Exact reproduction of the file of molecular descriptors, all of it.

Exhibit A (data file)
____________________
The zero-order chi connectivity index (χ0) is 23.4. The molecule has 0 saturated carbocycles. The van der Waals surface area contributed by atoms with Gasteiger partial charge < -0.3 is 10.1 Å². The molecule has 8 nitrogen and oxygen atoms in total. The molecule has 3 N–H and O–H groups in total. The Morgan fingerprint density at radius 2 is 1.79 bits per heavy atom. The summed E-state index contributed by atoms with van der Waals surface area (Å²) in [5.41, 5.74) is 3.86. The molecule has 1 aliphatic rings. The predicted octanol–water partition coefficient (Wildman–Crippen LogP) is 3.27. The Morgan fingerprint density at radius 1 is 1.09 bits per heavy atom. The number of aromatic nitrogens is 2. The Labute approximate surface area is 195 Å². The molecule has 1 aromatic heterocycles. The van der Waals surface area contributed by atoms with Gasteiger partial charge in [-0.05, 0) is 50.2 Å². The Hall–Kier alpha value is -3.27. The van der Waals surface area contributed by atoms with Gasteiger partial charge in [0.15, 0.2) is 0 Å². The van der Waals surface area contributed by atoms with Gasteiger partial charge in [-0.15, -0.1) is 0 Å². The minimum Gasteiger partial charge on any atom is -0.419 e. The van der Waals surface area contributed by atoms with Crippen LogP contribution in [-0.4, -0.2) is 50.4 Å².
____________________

The zero-order chi connectivity index (χ0) is 23.4. The molecule has 0 saturated carbocycles. The van der Waals surface area contributed by atoms with Gasteiger partial charge < -0.3 is 10.1 Å². The molecule has 8 nitrogen and oxygen atoms in total. The molecule has 3 N–H and O–H groups in total. The Morgan fingerprint density at radius 2 is 1.79 bits per heavy atom. The summed E-state index contributed by atoms with van der Waals surface area (Å²) in [5.41, 5.74) is 3.86. The molecule has 1 aliphatic rings. The predicted octanol–water partition coefficient (Wildman–Crippen LogP) is 3.27. The Morgan fingerprint density at radius 1 is 1.09 bits per heavy atom. The number of aromatic nitrogens is 2. The Labute approximate surface area is 195 Å². The molecule has 1 aromatic heterocycles. The van der Waals surface area contributed by atoms with Gasteiger partial charge in [-0.05, 0) is 50.2 Å². The Hall–Kier alpha value is -3.27. The van der Waals surface area contributed by atoms with Gasteiger partial charge in [0.15, 0.2) is 0 Å². The van der Waals surface area contributed by atoms with Gasteiger partial charge in [-0.15, -0.1) is 0 Å². The minimum Gasteiger partial charge on any atom is -0.419 e. The van der Waals surface area contributed by atoms with Crippen LogP contribution in [-0.4, -0.2) is 50.4 Å².